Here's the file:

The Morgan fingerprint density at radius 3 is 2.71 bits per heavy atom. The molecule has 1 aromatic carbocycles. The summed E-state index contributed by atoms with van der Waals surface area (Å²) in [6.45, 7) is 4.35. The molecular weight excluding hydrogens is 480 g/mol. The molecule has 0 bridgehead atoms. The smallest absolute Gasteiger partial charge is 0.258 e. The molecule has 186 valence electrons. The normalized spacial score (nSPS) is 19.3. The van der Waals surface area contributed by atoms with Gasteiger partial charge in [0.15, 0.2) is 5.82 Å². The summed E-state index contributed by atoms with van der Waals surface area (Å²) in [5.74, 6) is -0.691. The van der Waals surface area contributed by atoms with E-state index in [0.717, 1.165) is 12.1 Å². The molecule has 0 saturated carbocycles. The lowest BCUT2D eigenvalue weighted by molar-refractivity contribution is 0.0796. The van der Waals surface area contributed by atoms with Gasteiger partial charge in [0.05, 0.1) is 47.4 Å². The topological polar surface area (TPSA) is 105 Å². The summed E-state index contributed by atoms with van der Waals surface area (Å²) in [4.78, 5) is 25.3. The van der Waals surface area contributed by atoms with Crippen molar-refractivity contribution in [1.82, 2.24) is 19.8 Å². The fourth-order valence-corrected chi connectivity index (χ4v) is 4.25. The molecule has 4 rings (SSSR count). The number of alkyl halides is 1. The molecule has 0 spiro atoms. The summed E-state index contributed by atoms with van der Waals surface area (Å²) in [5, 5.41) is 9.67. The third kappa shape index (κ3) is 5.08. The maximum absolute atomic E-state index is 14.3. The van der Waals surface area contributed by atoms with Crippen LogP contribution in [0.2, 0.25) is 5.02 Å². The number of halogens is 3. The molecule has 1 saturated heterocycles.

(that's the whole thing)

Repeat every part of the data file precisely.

The Morgan fingerprint density at radius 3 is 2.71 bits per heavy atom. The molecule has 1 aromatic carbocycles. The summed E-state index contributed by atoms with van der Waals surface area (Å²) in [6.45, 7) is 4.35. The molecular weight excluding hydrogens is 480 g/mol. The molecule has 0 bridgehead atoms. The smallest absolute Gasteiger partial charge is 0.258 e. The molecule has 186 valence electrons. The normalized spacial score (nSPS) is 19.3. The van der Waals surface area contributed by atoms with Gasteiger partial charge in [0.15, 0.2) is 5.82 Å². The summed E-state index contributed by atoms with van der Waals surface area (Å²) in [5.74, 6) is -0.691. The van der Waals surface area contributed by atoms with E-state index in [0.717, 1.165) is 12.1 Å². The molecule has 0 saturated carbocycles. The lowest BCUT2D eigenvalue weighted by molar-refractivity contribution is 0.0796. The van der Waals surface area contributed by atoms with Gasteiger partial charge in [0.05, 0.1) is 47.4 Å². The topological polar surface area (TPSA) is 105 Å². The summed E-state index contributed by atoms with van der Waals surface area (Å²) in [4.78, 5) is 25.3. The van der Waals surface area contributed by atoms with Crippen molar-refractivity contribution in [1.82, 2.24) is 19.8 Å². The fourth-order valence-corrected chi connectivity index (χ4v) is 4.25. The molecule has 4 rings (SSSR count). The number of alkyl halides is 1. The molecule has 0 spiro atoms. The summed E-state index contributed by atoms with van der Waals surface area (Å²) in [5, 5.41) is 9.67. The third kappa shape index (κ3) is 5.08. The maximum absolute atomic E-state index is 14.3. The van der Waals surface area contributed by atoms with Crippen LogP contribution in [0.2, 0.25) is 5.02 Å². The number of halogens is 3. The molecule has 1 saturated heterocycles.